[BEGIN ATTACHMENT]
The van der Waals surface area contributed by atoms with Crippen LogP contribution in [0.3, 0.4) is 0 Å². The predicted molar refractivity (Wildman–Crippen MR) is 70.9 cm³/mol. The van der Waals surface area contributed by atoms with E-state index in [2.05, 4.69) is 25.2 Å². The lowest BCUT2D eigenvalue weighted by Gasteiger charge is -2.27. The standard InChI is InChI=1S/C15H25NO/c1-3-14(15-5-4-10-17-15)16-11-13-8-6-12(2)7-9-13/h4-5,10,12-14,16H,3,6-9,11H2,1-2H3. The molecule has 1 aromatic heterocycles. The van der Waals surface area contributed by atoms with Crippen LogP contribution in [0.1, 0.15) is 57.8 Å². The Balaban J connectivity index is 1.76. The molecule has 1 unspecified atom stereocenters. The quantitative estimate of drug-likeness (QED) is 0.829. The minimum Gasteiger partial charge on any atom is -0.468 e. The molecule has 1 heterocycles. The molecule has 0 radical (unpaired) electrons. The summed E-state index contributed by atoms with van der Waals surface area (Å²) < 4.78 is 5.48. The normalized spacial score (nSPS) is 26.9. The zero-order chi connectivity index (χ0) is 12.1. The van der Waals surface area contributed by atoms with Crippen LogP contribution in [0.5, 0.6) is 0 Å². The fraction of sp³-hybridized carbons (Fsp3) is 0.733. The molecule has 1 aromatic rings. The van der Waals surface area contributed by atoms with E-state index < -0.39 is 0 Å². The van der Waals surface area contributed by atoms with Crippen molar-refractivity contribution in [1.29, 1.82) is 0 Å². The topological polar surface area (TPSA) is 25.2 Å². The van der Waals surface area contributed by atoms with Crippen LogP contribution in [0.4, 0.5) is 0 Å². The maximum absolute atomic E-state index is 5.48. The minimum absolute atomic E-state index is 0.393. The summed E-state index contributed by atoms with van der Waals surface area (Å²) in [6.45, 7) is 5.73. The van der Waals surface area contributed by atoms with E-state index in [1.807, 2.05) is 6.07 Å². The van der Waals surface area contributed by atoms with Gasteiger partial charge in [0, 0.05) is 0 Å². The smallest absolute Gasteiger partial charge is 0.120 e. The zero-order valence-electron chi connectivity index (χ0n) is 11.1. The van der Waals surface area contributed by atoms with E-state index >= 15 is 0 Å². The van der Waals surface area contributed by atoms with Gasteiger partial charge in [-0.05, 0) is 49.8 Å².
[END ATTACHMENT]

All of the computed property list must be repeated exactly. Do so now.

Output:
The van der Waals surface area contributed by atoms with Crippen LogP contribution in [0.3, 0.4) is 0 Å². The predicted molar refractivity (Wildman–Crippen MR) is 70.9 cm³/mol. The van der Waals surface area contributed by atoms with E-state index in [2.05, 4.69) is 25.2 Å². The lowest BCUT2D eigenvalue weighted by Gasteiger charge is -2.27. The standard InChI is InChI=1S/C15H25NO/c1-3-14(15-5-4-10-17-15)16-11-13-8-6-12(2)7-9-13/h4-5,10,12-14,16H,3,6-9,11H2,1-2H3. The molecule has 1 aromatic heterocycles. The van der Waals surface area contributed by atoms with Crippen LogP contribution in [0.1, 0.15) is 57.8 Å². The Balaban J connectivity index is 1.76. The molecule has 1 unspecified atom stereocenters. The quantitative estimate of drug-likeness (QED) is 0.829. The minimum Gasteiger partial charge on any atom is -0.468 e. The molecule has 1 heterocycles. The molecule has 0 radical (unpaired) electrons. The summed E-state index contributed by atoms with van der Waals surface area (Å²) < 4.78 is 5.48. The normalized spacial score (nSPS) is 26.9. The zero-order chi connectivity index (χ0) is 12.1. The van der Waals surface area contributed by atoms with Crippen LogP contribution in [0.5, 0.6) is 0 Å². The fraction of sp³-hybridized carbons (Fsp3) is 0.733. The molecule has 1 aromatic rings. The van der Waals surface area contributed by atoms with E-state index < -0.39 is 0 Å². The van der Waals surface area contributed by atoms with Crippen molar-refractivity contribution in [1.29, 1.82) is 0 Å². The topological polar surface area (TPSA) is 25.2 Å². The van der Waals surface area contributed by atoms with Crippen LogP contribution in [0.4, 0.5) is 0 Å². The maximum absolute atomic E-state index is 5.48. The minimum absolute atomic E-state index is 0.393. The summed E-state index contributed by atoms with van der Waals surface area (Å²) in [6.45, 7) is 5.73. The van der Waals surface area contributed by atoms with E-state index in [1.807, 2.05) is 6.07 Å². The van der Waals surface area contributed by atoms with Gasteiger partial charge in [0, 0.05) is 0 Å². The smallest absolute Gasteiger partial charge is 0.120 e. The zero-order valence-electron chi connectivity index (χ0n) is 11.1. The van der Waals surface area contributed by atoms with E-state index >= 15 is 0 Å². The van der Waals surface area contributed by atoms with Gasteiger partial charge in [-0.05, 0) is 49.8 Å².